Devon O’Neil: Why this year’s Tour deserved more
With few exceptions, the news that Carlos Sastre had won the Tour de France on Sunday made as much of an impact on the sports world as Jose Canseco’s second book.
SportsCenter ” ESPN’s flagship measuring stick of mainstream relevance ” showed only a brief, obligatory clip of Sastre (with an I-don’t-give-a-hoot narration) some three quarters into Sunday night’s show, along with a graphic that listed the podium finishers.
The spot aired right after the Orioles-Angels highlight, in which last-place Baltimore won its first Sunday game since April 6, prompting its manager to toke a cigar in the postgame press conference. Wahoo!
The Associated Press writer spent much of his story on the ceremonial 21st stage discussing a mid-pack Kazakh rider’s positive doping test, relegating Sastre’s victory to second-tier news of the day.
This was not only irresponsible. It was egregious.
If you missed it, either on purpose or because you just didn’t have time, the 2008 Tour was one of the best sporting events I’ve followed in years, even from afar.
Seven different riders wore the leader’s yellow jersey during the three-week race ” which, for those who insist on portraying it as a “doping-scarred” event, was the first Tour in many years not to have a major contender linked to cheating.
The result remained in doubt until the final meaningful stage, Saturday’s individual time trial, when it became a two-man race: Sastre, the 33-year-old do-good father who had spent his 11-year pro career racking up almosts and coulda-shouldas, against Cadel Evans, the 31-year-old runner-up from 2007 who was easy to root for because he took on not only Sastre, but all of CSC over the course of three weeks, like a dominant, lone-ranger pitcher on a pitiful team, trying to beat the New York Yankees all by himself.
Sastre entered Saturday’s time trial with more than a minute and a half lead on Evans, thanks to a historic display of pain threshold on the famed Alpe d’Huez climb last Wednesday. And when he bucked the numbers, somehow willing himself to hold off the scintillating Aussie time trialist, it proved more an upset than anything else.
It is a shame the mainstream media outlets lumped this year’s Tour with all the deceit-riddled ones of recent years simply because the correlation would resonate with ignorant readers and viewers. If any of those other sports tested their athletes half as stringently as cycling does, you can bet we’d see their credibility drop, and probably much faster than cycling’s did.
Most of cycling’s true fans have been betrayed tenfold over the past decade, to the point where the sport is lucky to have retained them. But this year’s race was their reward for staying, for continuing to believe in the potential for superlative competition.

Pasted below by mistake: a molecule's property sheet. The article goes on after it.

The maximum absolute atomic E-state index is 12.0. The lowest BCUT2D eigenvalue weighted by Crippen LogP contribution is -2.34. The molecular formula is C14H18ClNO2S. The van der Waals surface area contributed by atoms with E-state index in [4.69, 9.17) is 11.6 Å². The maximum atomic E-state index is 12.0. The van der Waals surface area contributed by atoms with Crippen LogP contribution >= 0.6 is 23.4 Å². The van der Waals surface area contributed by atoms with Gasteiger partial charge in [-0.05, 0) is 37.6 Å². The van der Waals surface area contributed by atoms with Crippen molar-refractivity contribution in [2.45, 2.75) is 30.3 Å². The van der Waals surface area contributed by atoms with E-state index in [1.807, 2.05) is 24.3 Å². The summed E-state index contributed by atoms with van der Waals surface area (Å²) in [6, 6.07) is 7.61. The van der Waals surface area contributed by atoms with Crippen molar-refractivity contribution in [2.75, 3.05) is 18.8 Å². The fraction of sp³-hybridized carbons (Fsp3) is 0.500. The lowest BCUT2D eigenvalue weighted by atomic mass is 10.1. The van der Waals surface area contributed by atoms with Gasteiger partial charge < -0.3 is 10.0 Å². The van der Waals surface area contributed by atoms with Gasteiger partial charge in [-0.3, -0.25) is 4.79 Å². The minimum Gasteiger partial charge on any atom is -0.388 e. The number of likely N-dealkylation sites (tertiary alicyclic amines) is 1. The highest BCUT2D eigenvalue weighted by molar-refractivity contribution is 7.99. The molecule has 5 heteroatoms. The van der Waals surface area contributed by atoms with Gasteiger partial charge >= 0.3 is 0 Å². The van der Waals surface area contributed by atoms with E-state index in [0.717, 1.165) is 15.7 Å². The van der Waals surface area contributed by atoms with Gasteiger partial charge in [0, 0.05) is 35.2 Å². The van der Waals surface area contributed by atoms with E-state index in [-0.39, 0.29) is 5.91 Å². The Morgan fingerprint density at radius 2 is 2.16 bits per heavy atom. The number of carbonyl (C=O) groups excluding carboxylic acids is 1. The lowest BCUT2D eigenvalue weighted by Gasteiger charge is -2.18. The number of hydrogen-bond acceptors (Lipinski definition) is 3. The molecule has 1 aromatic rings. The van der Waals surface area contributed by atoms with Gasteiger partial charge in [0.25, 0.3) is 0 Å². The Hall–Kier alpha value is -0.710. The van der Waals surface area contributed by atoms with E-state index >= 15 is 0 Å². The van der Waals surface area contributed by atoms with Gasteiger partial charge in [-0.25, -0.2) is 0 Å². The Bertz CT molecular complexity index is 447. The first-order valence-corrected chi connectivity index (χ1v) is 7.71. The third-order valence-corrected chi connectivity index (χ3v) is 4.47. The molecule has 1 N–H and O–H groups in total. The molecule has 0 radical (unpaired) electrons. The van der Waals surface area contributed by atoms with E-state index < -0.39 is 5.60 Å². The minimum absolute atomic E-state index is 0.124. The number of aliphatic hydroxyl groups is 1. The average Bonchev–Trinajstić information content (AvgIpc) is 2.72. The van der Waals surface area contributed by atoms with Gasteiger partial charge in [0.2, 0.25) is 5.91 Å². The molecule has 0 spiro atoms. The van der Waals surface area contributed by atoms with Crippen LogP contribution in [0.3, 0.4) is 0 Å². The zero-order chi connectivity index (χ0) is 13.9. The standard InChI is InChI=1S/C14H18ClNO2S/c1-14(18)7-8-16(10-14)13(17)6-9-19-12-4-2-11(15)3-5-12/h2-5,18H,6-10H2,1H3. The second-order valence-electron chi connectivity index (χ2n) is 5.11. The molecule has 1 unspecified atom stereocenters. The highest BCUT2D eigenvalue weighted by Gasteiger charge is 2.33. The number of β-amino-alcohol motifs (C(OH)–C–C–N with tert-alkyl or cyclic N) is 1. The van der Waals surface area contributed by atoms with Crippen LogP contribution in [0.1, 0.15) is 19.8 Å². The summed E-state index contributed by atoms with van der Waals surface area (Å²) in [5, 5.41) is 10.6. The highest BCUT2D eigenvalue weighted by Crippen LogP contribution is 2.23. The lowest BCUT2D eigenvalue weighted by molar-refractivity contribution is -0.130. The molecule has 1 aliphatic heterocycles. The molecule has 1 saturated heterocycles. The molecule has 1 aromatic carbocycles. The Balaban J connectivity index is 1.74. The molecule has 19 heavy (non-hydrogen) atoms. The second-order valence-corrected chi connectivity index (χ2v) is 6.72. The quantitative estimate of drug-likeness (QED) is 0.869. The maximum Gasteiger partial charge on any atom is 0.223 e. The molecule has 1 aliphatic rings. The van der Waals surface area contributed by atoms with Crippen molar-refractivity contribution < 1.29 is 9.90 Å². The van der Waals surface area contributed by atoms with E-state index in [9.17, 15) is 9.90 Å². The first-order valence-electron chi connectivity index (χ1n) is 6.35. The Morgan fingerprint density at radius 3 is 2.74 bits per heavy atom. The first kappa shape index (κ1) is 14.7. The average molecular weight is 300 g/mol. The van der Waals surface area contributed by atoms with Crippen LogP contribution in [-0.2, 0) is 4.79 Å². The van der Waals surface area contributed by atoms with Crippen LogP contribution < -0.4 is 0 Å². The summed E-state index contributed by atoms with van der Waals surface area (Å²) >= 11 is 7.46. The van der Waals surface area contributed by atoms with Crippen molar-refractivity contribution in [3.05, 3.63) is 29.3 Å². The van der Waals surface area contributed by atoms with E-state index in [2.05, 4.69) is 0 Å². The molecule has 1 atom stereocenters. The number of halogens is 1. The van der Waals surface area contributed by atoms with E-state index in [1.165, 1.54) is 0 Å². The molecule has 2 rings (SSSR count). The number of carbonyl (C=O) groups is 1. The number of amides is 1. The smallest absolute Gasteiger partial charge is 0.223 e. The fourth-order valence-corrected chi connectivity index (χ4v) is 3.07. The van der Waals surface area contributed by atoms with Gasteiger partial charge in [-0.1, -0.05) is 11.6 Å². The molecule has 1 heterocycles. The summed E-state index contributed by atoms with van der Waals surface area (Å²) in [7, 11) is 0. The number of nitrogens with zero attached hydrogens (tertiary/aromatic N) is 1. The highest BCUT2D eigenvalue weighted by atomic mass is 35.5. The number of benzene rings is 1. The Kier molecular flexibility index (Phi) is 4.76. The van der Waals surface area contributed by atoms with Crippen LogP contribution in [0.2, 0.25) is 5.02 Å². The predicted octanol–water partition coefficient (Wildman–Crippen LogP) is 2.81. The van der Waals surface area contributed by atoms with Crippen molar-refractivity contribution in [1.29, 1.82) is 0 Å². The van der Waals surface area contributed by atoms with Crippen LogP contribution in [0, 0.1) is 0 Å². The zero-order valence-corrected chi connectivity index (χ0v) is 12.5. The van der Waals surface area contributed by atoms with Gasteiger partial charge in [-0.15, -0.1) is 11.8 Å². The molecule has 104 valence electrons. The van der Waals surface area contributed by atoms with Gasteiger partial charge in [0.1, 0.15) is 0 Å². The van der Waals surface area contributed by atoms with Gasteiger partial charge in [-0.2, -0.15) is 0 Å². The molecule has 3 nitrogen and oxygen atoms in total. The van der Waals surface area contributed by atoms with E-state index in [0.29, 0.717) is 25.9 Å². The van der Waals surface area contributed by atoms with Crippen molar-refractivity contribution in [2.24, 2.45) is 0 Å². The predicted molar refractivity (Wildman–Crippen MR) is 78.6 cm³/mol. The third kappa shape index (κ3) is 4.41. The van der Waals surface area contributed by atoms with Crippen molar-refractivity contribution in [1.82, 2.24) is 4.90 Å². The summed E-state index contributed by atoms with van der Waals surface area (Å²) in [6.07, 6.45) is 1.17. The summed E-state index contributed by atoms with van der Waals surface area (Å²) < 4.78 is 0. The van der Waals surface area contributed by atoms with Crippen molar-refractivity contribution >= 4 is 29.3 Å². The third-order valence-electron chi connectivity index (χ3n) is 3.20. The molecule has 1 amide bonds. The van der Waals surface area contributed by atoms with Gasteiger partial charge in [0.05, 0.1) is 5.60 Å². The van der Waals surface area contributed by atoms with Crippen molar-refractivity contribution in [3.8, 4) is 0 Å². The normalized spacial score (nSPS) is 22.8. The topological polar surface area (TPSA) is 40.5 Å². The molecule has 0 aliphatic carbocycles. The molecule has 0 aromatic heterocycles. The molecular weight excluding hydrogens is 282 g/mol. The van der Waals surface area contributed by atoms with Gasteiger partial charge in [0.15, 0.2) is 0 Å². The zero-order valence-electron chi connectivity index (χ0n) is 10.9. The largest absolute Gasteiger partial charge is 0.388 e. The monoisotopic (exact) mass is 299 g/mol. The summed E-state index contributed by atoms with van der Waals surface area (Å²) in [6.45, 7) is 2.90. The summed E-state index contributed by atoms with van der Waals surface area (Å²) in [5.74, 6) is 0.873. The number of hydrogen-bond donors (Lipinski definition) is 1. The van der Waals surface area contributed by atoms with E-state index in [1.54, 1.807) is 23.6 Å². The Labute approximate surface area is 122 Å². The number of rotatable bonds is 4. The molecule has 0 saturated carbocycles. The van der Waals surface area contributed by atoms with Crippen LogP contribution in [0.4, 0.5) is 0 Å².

Over a three-week race, the best rider will win. A former pro who once rac
ed against Cadel Evans told me that before Saturday’s time trial, as he stopped in to the grocery store for some coffee before the action.
His eyes were wide. He was in a hurry. He didn’t want to miss a moment. Not after all the sport had endured to get there. …
Holy Rockies. Nine wins in 10 games has Colorado officially back in the hunt for Rocktober Part Deux. Looks like they’re going to keep Holliday after all. And Fuentes. The fans will surely appreciate an extra two months of hope. …
Happen to catch the WNBA brawl last week? Talk about theater. It was only too perfect that it happened in Detroit, site of the infamous Pacers-Pistons free-for-all, and involved a pair of ex-Bad Boys, one of whom, Rick Mahorn, accidentally threw the league’s posterwoman, L.A. center Lisa Leslie, to the hardwood.
As sad as it is, the 20-second melee probably did more to boost that league’s profile on a national level than any display of brilliant play ever could. …
In parting, when Goose Gossage became the first Colorado native to be enshrined in the Baseball Hall of Fame last weekend, the game won. We’re talking about a guy who played for nine big-league teams in his career, who needed nine chances to get voted in, and most notably, who became the fifth reliever to be enshrined.
Someday, statistics will play a much larger role when evaluating a reliever’s candidacy. But in the Goose’s case, fittingly, the deciding factor seemed none other than Hall of Fame intimidation.
Breckenridge resident Devon O’Neil’s $0.02 column runs Tuesdays. He can be reached at email@example.com.
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